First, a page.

And that means my garden, which is about 500 feet from Lake Michigan, will be plenty cold too. I wonder if there will be a ripe tomato before late September.

So this year I'm taking extraordinary measures to combat the lingering cold weather. In addition to tenting all my raised vegetable gardens with plastic to warm the soil, for the first time ever, I'm starting some things inside. 

I'm embarrassed to say that I'm not much of a seed grower. I find it a little intimidating. You have to time it correctly, keep those little babies alive, harden them off and then hope they take to their new homes. Rather than mess with all that, I've always just bought plants for the vegetables I didn't need many of (tomatoes and zucchini) and direct sowed seeds in the garden for the other things. For the most part, this has worked out quite well.

But this year I'm afraid that if I wait until it's warm enough to direct sow seeds, there won't be enough growing time left to get any production out of my plants. If I can transplant things started from seed indoors at the same time I would have sowed seeds, I'll be weeks ahead of the game. 

So I ordered a grow light (there's no way I can provide enough natural light to grow seeds inside without one), dragged out the heat mat I bought years ago for growing amaryllis in pots for Christmas gifts, and started sowing.

Seed starting

Seed starting
The future garden grows in a window with the help of a grow light. The spray bottle is full of composted manure tea, which is all I'm watering the seedlings with.

So far, I've sowed evergreen bunching onions, a variety of kale, basil and vining nasturtiums. I intend to plant seeds as well as the transplants of the onions and kale to extend the harvest. This is the first time I've grown basil from seeds, but I've had limited success with the small plants I buy in nurseries. Talking to fellow gardeners, it seems like the people who have those enormous basil harvests are the ones who grow from seed, so I'm giving it a shot. If it all fails, I can always go back to buying the plants.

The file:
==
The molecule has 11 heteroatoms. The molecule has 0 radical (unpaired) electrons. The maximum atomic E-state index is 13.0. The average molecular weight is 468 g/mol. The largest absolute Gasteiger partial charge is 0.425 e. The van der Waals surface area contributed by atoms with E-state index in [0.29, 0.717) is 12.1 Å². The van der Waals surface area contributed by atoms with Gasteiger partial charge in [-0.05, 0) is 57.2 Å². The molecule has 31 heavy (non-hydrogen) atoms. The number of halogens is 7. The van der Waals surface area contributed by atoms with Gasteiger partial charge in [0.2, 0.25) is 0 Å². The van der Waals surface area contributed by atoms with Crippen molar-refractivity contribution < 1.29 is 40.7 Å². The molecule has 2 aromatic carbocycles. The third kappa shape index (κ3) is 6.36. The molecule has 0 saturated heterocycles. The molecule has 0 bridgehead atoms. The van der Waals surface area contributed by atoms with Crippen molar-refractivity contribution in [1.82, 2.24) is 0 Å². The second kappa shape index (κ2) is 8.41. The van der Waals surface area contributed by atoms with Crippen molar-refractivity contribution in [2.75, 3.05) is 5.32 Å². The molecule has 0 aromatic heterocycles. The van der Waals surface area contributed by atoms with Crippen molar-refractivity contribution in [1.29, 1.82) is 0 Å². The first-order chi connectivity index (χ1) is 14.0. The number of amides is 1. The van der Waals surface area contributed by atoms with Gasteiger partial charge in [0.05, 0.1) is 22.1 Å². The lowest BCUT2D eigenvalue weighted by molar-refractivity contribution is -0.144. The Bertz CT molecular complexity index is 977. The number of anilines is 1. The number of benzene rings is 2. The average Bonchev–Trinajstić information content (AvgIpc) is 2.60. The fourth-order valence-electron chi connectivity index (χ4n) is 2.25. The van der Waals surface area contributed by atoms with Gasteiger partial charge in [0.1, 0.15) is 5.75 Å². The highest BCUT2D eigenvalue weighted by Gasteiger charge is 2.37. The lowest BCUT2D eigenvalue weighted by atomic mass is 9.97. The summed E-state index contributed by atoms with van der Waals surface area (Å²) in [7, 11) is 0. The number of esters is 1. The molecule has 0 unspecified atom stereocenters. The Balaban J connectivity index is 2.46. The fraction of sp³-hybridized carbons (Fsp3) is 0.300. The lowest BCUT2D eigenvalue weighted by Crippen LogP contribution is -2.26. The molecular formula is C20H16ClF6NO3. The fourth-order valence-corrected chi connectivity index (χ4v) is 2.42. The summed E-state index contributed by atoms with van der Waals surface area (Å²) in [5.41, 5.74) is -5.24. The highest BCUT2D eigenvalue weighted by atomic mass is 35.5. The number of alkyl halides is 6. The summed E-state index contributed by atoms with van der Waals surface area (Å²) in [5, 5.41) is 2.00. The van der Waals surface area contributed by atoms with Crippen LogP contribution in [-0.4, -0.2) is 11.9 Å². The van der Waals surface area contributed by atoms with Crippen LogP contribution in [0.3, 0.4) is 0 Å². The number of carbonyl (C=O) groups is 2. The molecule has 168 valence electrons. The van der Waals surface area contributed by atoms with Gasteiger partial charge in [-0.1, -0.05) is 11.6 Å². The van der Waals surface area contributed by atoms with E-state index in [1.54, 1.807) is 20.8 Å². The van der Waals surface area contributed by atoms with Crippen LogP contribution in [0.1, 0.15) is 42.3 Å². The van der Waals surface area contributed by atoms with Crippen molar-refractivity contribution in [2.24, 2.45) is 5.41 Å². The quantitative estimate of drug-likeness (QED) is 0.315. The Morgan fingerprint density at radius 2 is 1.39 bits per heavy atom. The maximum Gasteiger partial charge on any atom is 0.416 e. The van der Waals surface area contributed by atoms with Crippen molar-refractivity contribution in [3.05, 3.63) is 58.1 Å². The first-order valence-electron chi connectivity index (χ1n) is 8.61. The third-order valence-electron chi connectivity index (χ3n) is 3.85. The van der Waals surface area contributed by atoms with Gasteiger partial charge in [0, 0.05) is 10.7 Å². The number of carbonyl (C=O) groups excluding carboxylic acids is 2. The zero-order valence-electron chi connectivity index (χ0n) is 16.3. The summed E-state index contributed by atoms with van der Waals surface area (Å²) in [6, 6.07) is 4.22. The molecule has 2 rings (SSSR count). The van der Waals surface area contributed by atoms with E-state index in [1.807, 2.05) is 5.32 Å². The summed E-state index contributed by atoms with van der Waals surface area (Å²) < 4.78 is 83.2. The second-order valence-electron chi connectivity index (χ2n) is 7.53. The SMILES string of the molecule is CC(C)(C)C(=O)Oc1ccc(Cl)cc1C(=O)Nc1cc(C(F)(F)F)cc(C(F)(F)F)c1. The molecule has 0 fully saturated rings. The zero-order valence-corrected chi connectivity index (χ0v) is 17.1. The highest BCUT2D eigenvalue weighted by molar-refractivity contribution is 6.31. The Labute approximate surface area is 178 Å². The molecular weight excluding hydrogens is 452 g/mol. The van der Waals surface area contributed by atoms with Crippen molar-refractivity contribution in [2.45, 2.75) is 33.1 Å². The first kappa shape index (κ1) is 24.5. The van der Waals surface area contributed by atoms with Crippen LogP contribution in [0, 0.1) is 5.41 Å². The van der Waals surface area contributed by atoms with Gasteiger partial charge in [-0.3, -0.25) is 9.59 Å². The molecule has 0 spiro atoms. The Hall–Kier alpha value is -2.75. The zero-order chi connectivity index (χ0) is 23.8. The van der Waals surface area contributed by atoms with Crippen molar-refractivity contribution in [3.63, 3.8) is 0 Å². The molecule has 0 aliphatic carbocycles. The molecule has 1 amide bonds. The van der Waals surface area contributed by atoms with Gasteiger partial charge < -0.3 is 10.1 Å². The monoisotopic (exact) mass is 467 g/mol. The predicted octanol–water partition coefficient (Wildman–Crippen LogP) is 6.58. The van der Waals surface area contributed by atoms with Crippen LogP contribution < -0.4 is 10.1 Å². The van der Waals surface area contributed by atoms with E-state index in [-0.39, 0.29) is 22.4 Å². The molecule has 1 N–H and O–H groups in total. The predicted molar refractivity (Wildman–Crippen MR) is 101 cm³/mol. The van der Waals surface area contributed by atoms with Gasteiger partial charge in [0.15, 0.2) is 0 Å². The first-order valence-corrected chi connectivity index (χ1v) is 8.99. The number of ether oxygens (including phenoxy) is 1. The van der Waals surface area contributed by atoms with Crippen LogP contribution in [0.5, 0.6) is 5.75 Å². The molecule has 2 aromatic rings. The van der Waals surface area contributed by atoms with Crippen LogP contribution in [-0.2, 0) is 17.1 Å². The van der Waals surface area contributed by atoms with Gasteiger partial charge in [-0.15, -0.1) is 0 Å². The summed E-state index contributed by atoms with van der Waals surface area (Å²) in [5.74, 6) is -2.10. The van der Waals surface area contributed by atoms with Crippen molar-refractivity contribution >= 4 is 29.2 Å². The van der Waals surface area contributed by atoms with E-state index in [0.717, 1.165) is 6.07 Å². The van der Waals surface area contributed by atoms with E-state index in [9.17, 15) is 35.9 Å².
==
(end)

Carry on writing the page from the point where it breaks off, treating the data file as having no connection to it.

The nasturtiums are meant for the window box. Last year I threw in some seeds and by the time the plants grew, they were gorgeous and I absolutely loved them as an element in the window box. However, I started them so late that they had sort of missed the peak of the display by the time they were really getting going. I can always stick the extra plants elsewhere in the garden so I'm not worried about that.

Seed starting
Nasturtiums

Seed starting
Evergreen bunching onions
Of course, now I'm really into this seed growing thing. It's fun to have something to baby a bit and it's really quite remarkable how much they grow over the course of a day. I think when they get larger, I'll pot them up into 3- or 4-inch pots and continue growing them until it's time to harden them off and then I'll start some more seeds. I'd like to start a few different varieties of nasturtiums (you know I can't get enough of them) and zinnias, and maybe even more kale.

Seed starting
Basil

Seed starting
Kale

The only thing I have to be watchful of is making sure I have room for all these things to be growing in the house. Funny how that works: gardeners always seem to be running out of room, no matter how much room they have.